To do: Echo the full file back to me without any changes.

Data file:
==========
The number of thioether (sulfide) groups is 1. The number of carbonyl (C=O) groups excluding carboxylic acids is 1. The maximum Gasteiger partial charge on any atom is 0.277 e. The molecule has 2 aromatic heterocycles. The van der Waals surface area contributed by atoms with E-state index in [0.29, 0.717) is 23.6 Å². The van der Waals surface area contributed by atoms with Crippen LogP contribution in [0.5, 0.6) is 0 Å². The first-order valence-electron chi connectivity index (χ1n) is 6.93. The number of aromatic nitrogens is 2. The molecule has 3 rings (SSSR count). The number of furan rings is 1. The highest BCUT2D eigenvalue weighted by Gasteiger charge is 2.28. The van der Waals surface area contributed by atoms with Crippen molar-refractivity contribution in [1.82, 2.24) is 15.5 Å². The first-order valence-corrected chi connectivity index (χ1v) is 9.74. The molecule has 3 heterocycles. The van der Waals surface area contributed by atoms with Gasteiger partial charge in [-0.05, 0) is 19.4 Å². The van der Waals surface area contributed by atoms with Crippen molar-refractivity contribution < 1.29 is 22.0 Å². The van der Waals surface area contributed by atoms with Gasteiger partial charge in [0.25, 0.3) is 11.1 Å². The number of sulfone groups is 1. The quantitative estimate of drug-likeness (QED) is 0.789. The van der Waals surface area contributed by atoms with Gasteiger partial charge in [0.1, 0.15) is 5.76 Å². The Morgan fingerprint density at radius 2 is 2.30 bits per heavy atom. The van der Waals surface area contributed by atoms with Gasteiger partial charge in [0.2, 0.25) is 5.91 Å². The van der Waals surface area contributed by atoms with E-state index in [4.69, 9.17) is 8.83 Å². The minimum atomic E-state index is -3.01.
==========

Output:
The number of thioether (sulfide) groups is 1. The number of carbonyl (C=O) groups excluding carboxylic acids is 1. The maximum Gasteiger partial charge on any atom is 0.277 e. The molecule has 2 aromatic heterocycles. The van der Waals surface area contributed by atoms with E-state index in [0.29, 0.717) is 23.6 Å². The van der Waals surface area contributed by atoms with Crippen LogP contribution in [0.5, 0.6) is 0 Å². The first-order valence-electron chi connectivity index (χ1n) is 6.93. The number of aromatic nitrogens is 2. The molecule has 3 rings (SSSR count). The number of furan rings is 1. The highest BCUT2D eigenvalue weighted by Gasteiger charge is 2.28. The van der Waals surface area contributed by atoms with Crippen molar-refractivity contribution in [1.82, 2.24) is 15.5 Å². The first-order valence-corrected chi connectivity index (χ1v) is 9.74. The molecule has 3 heterocycles. The van der Waals surface area contributed by atoms with Gasteiger partial charge in [-0.05, 0) is 19.4 Å². The van der Waals surface area contributed by atoms with Crippen molar-refractivity contribution < 1.29 is 22.0 Å². The van der Waals surface area contributed by atoms with Gasteiger partial charge in [0.25, 0.3) is 11.1 Å². The number of sulfone groups is 1. The quantitative estimate of drug-likeness (QED) is 0.789. The van der Waals surface area contributed by atoms with Gasteiger partial charge in [0.1, 0.15) is 5.76 Å². The Morgan fingerprint density at radius 2 is 2.30 bits per heavy atom. The van der Waals surface area contributed by atoms with Gasteiger partial charge in [0.2, 0.25) is 5.91 Å². The van der Waals surface area contributed by atoms with E-state index in [4.69, 9.17) is 8.83 Å². The minimum atomic E-state index is -3.01.